The Cost of Raising a Family

Like suffering sleepless nights with a crying infant, you may not be prepared for the financial reality of raising your child. Here’s where you can expect to pay — and some guidance on how to keep those costs down.

There’s no way around it: Raising a family is expensive. So expensive, in fact, that the U.S. Department of Agriculture (USDA) estimated in 2015 that middle-income families will spend $233,610 in child-rearing costs through age 17.

The estimated amount for families with lower incomes is $174,690 while more affluent families are expected to spend $372,210. And these figures don’t even include college expenses.

So where does all that money go? Here’s a breakdown at each stage — and some guidance on how to prepare financially for your child’s journey to adulthood.

Bringing Home Baby

You already know that infant health care, diapers, formula, clothing, car seats, and strollers are going to make a dent in your wallet. But perhaps the biggest hidden cost not included in the USDA’s estimates isn’t one that you’ll pay for directly: the loss of income during maternity or paternity leave.

Since the federal government does not provide any kind of aid during maternity or paternity leave, most parents are forced to take unpaid leave after their baby is born, says Michael Kostelnik, founder and president of Family Life Financial Planning in Mentor, Ohio.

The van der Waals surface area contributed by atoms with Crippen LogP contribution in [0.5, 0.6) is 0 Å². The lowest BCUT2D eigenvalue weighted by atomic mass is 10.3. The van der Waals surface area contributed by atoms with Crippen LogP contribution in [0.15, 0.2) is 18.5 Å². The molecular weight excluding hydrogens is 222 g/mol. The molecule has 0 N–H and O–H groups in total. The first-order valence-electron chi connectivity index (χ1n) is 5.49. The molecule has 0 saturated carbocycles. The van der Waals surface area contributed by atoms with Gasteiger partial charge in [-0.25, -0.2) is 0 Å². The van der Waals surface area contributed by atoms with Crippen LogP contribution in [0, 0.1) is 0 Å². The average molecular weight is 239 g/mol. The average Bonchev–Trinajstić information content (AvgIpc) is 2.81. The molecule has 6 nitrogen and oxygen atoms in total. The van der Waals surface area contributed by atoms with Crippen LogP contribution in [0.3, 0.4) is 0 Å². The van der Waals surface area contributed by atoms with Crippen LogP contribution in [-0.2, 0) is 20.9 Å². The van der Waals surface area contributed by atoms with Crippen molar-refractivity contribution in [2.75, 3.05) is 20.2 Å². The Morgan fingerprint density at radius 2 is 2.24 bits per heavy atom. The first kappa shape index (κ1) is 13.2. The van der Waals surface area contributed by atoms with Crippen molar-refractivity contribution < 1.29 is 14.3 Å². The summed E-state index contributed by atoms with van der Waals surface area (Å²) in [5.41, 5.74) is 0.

“Most people can survive without pay for six to eight weeks,” he adds. “But it might be hard for some.”

Make sure you know your employer’s family leave policy once you get pregnant, and if it’s unpaid, try not to take a single sick day or vacation day over the next nine months. You’ll need those paid days off for when the baby arrives.

The Toddler Times

Housing accounts for the largest expenditure of child rearing at 29 percent, with food, at 18 percent, accounting for the second-greatest cost, according to the USDA. The third largest — child care and education, at 16 percent — may hit hardest when your little one starts walking.

That’s because the average cost of center-based child care can cost parents an annual $9,697, or $808.08 per month, according to Child Care Aware® of America. Additionally, the annual cost of center-based child care for one child takes up 10 percent of a married couple’s income and 36 percent for single parents.

For families without access to affordable alternatives, the cost of day care can seem overwhelming. But help is available — you just have to ask.

“There’s state money you can apply for, and even day care scholarships,” Kostelnik says. “Also, always ask a school or day care center if they offer needs-based money. You’d be surprised how much money is out there. People just don’t think to ask.”

The Taxing Teens

Teenagers often require more money for food, clothes, extracurricular activities, and transportation, but as high school graduation nears, a parent’s financial focus often shifts to paying for college. Parents shouldn’t wait until their kids are in high school to start planning for college, though, Kostelnik says.

“The earlier you start, the simpler the solution,” he says.

Kostelnik recommends starting a 529 plan when your child is in infancy, since the money grows tax-deferred. You could also consider a Uniform Transfer to Minors Act (UTMA) account, a simple trust that doesn’t have to be used for college if your child chooses not to go.

However, Kostelnik says parents shouldn’t forget about their own retirement needs when planning for their kids’ college years. In a sense, it’s another cost to consider when you start raising a family.

“If you have no retirement savings, you could one day become a burden to your kids,” he says.


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